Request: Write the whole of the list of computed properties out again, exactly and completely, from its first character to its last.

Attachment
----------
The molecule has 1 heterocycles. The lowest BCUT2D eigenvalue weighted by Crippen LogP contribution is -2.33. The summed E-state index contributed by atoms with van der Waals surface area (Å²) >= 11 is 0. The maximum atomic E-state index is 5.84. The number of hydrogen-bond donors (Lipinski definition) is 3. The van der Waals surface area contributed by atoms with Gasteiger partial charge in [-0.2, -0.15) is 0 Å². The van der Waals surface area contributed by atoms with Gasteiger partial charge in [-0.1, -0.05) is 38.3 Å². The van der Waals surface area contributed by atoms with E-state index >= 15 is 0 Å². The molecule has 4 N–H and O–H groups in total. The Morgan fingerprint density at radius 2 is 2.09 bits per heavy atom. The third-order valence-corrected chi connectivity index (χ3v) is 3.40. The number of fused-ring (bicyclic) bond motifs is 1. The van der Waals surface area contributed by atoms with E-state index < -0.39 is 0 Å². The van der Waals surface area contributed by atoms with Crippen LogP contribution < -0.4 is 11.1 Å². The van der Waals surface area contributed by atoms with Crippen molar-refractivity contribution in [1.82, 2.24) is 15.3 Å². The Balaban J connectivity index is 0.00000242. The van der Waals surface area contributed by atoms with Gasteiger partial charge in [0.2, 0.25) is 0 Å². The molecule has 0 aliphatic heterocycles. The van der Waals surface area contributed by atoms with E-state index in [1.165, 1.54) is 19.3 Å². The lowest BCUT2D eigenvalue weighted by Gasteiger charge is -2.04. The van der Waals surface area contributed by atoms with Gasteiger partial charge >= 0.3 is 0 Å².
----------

The molecule has 1 heterocycles. The lowest BCUT2D eigenvalue weighted by Crippen LogP contribution is -2.33. The summed E-state index contributed by atoms with van der Waals surface area (Å²) >= 11 is 0. The maximum atomic E-state index is 5.84. The number of hydrogen-bond donors (Lipinski definition) is 3. The van der Waals surface area contributed by atoms with Gasteiger partial charge in [-0.2, -0.15) is 0 Å². The van der Waals surface area contributed by atoms with Gasteiger partial charge in [-0.1, -0.05) is 38.3 Å². The van der Waals surface area contributed by atoms with E-state index >= 15 is 0 Å². The molecule has 4 N–H and O–H groups in total. The Morgan fingerprint density at radius 2 is 2.09 bits per heavy atom. The third-order valence-corrected chi connectivity index (χ3v) is 3.40. The number of fused-ring (bicyclic) bond motifs is 1. The van der Waals surface area contributed by atoms with E-state index < -0.39 is 0 Å². The van der Waals surface area contributed by atoms with Crippen LogP contribution < -0.4 is 11.1 Å². The van der Waals surface area contributed by atoms with Crippen molar-refractivity contribution in [1.82, 2.24) is 15.3 Å². The Balaban J connectivity index is 0.00000242. The van der Waals surface area contributed by atoms with Gasteiger partial charge in [0.2, 0.25) is 0 Å². The molecule has 0 aliphatic heterocycles. The van der Waals surface area contributed by atoms with E-state index in [1.165, 1.54) is 19.3 Å². The lowest BCUT2D eigenvalue weighted by Gasteiger charge is -2.04. The van der Waals surface area contributed by atoms with Gasteiger partial charge >= 0.3 is 0 Å².